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How to Prevent a Side Stitch When Running

Side Stitch: What Causes It and How to Prevent It

Whether you're a newbie or an accomplished marathoner, side stitches happen. With all of the research we have available, it sounds strange, but we're still not exactly sure why this pain in the rib cage occurs. Some physiologists have theorized that the common side stitch comes from your stomach and other organs bumping into each other as your feet hit the ground. And others speculate it happens when the ligament that attaches your liver to your diaphragm becomes overstretched. We can't shift the science that occurs in our bodies, but there are some steps to prevent those pesky cramps.

Don't fill up: Running on a full stomach is never a good idea. And this doesn't just refer to a big meal; it goes for water as well. Staying hydrated is absolutely necessary, but overloading on H2O or a sports drink right before you head off can lead to bad cramps.

Stretch appropriately: Improper or lack of stretching may be linked to annoying side pains that cramp your style. While the verdict is still out on whether stretching before a run prevents injury, get in an active running warmup to cover all your bases.


Breathe deeper: Learning to breathe with your diaphragm can be some of your best defense against cramps. If you're not sure where to start, take our tips and learn to breathe correctly when you run.

If you're suffering from a side stitch in the middle of a run, slow down your pace and your breath. If that doesn't help, stop completely and press your hand into the right side of your body and push up. Once the pain goes away, feel free to jump back on the running wagon. Have you dealt with the side-stitch dilemma? What's worked for you?

Related: The Best Belly-Fat-Fighting Interval Workout For Beginners

Image Source: POPSUGAR Photography / Glen Giffen
Tom14826154 Tom14826154 4 years
I just got a stitch, happens pretty rarely. Think it is because I drank water before hand and there was a chill in the air. I find the best thing to do is just slow down and breathe through your nose.
Cecilia14823203 Cecilia14823203 4 years
I get side-stitches quite a lot. EIther high up (the one that's said to be caused by the livers ligaments) or deep down on the right side. And for both, the most effective quick-fix is to lay down flat on the ground, on your back. Complete and immediate relief! But very difficult during the winter months, with the cold wet snow:)
luv2run1013 luv2run1013 4 years
I make sure to hydrate enough at least an hour before a run.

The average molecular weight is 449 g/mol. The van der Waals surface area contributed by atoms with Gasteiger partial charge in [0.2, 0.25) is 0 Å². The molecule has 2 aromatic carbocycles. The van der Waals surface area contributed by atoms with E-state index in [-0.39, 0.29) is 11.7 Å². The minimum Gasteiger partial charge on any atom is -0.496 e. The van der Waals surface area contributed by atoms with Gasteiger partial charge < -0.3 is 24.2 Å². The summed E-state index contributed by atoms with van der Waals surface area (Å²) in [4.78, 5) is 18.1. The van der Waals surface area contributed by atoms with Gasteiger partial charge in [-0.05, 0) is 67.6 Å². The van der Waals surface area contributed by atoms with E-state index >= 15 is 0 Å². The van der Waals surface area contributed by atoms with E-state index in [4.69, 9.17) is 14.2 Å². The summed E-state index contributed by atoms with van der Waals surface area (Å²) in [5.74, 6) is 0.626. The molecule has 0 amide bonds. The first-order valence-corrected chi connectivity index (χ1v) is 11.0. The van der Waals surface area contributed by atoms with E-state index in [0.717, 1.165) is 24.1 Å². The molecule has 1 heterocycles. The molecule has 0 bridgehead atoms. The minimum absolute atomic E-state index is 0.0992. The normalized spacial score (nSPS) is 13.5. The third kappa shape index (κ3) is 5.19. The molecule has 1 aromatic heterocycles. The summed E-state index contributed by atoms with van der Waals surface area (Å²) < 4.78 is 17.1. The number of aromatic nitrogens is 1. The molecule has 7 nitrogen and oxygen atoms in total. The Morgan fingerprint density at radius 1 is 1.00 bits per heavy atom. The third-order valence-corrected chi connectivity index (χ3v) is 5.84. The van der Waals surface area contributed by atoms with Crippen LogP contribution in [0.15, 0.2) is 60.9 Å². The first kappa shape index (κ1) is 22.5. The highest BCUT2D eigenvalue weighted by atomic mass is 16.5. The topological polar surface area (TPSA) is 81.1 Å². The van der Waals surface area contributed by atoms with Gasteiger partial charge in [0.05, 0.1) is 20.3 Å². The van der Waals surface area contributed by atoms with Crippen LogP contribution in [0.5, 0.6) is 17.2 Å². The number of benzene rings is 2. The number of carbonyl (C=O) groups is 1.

Shagufta3054960 Shagufta3054960 5 years
so do you\u00a0exhale when your right foot hits the ground or do\u00a0exhale as your left foot hits the ground.ugh i'm so\u00a0confused.\u00a0
fitness-health fitness-health 5 years
You also try something called belly breathing and you can do this by pushing out the stomach and inhaling at the same time, when exhaling relax the stomach muscles and draw in towards the body.
Vsugar Vsugar 7 years
Um... I'm totally confused by this article. When you exhale, your diaphragm actually rises - that's what allows the breath to leave your lungs. When you inhale, the diaphragm lowers - this is what creates the vacuum that allows air to rush into your lungs. Do they have this backwards?? Am I missing something?
leeluvfashion leeluvfashion 7 years
I used to get this often in school while in gym class, mid-run during my poor attempt at kickball or even playing tag. Finally my doctor described what I was dealing with ( I was terrified that I had something severely wrong.) I still get it the "stitch"; even walking through stores for a prolonged amount of time can start it up. Annoying. I do find exhaling on my left foot helps some and when it acts up, I sit down and bring my knees to my chest which relieves the tension on the muscle/tendon. If out in public I do the technique of placing pressure on the right side. (Do not want to be seen sitting on a store floor in what seems to be the fetal position,lol.)
zeze zeze 7 years
These are horrible for me, when I run or even when I dance, weird enough though, it gets much worse when I drink water...if I haven't had water in a while Im usually fine for a bit longer.
genipher85 genipher85 7 years
I get this a lot. But I have a high pain tolerance so I just keep going and eventually it goes away.
GirlOverboard GirlOverboard 7 years
This is good to know! One of the major reasons I've never been a runner is the dreaded stitch - especially because for me, the pain actually goes as far north as my shoulder. I have a long-time ongoing problem with my shoulder that I've never had diagnosed and when I'm running, the combination of the swinging arm movements and breathing cause it to tighten up and hurt something fierce... then if I get an actual stitch, it's game over for me. I'll need to keep all of this stuff in mind since I've finally decided it's time to stop being scared of running. :]
le-romantique le-romantique 7 years
The problem with this annoying pain is that it actually makes me run faster because I get that whole "I'M NOT GIVING UP" mentality, although it doesn't really help for the pain.
Marshmelly411 Marshmelly411 7 years
Aah its crazy that this is just being posted today because I suffered a terrible side stitch last night while on the treadmill. It ruined my whole workout and I ended up walking for half of it (it wouldn't go away! lol). I seem to be prone to these, and have made it a point to warm up well and take deep breaths (I can't do the breath on the left foot breathing is too slow). Gonna try drinking more water before I work out..I usually don't and that may be part of the problem.
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